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dc.contributor.authorFluck, Richard
dc.identifier.citationCurr Opin Nephrol Hypertens. 2015 Nov;24(6):511-6. doi: 10.1097/MNH.0000000000000168.language
dc.description.abstractPURPOSE OF REVIEW: Acute kidney injury (AKI) is common, harmful and of global concern. There is a need to understand the pathway of the management of AKI in order to identify potential areas where care can be improved, for the individual and for healthcare systems. RECENT FINDINGS: There has been considerable focus on risk assessment and earlier detection using changes in serum creatinine. There is less understanding of optimal management, enhanced and long-term recovery, and education to support better care. Using Kidney Disease Improving Global Outcomes-based criteria to improve the detection of AKI improves its detection, but requires supportive training and education to deliver better outcomes.Policy makers need to understand the personal and economic burden that results from AKI. There is a need to provide commissioning support, improvement methodologies, and registry initiatives with research investment to sustain progress in overall management. SUMMARY: There is clear evidence of harm related to AKI and a need to improve the reliability of care. The prevalence is high, with the potential to significantly improve short-term and long-term care by addressing all the elements in the pathway, at both patient and system level, assessing risk, detection, treatment, and recovery.language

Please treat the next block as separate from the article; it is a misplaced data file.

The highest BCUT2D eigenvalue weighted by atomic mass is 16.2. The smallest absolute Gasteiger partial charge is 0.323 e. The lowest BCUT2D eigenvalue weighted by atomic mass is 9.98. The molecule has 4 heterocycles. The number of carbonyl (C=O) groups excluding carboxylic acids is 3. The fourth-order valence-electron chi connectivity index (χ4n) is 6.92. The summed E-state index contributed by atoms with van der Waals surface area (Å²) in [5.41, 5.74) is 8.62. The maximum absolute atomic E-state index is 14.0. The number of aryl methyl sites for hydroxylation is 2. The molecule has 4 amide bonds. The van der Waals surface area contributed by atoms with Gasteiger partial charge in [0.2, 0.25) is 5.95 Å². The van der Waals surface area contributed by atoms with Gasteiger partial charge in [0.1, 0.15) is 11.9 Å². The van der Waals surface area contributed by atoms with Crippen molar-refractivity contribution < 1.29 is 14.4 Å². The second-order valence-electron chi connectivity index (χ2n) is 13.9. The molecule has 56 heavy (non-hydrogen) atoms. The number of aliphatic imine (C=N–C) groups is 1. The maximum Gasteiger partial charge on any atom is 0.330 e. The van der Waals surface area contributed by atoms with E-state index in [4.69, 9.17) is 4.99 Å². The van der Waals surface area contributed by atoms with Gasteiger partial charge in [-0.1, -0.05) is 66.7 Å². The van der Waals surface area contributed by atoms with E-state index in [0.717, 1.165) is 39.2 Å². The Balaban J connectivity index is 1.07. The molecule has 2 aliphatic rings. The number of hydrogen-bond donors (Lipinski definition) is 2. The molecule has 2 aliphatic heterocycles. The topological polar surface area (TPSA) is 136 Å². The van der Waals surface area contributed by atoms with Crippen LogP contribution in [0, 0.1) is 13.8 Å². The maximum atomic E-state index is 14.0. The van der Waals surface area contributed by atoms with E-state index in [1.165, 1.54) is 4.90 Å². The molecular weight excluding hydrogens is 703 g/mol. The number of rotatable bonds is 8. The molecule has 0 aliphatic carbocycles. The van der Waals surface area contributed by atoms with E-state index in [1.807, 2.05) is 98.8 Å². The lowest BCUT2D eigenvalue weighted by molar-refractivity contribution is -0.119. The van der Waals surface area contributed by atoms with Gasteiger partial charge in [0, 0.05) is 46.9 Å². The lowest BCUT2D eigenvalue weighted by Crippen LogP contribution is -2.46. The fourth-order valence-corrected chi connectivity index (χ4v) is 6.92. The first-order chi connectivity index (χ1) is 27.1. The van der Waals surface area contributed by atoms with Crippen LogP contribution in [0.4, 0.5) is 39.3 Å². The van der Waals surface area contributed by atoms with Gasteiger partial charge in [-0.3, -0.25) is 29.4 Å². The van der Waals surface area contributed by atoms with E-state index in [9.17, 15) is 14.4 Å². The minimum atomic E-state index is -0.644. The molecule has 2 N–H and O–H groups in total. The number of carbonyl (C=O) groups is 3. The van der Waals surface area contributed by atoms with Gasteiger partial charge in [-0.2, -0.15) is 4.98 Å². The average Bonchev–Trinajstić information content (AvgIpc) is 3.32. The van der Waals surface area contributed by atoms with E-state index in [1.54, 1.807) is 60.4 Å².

dc.subjectChronic Kidney Diseaselanguage
dc.titleAcute kidney: improving the pathway of care for patients and across healthcare.language

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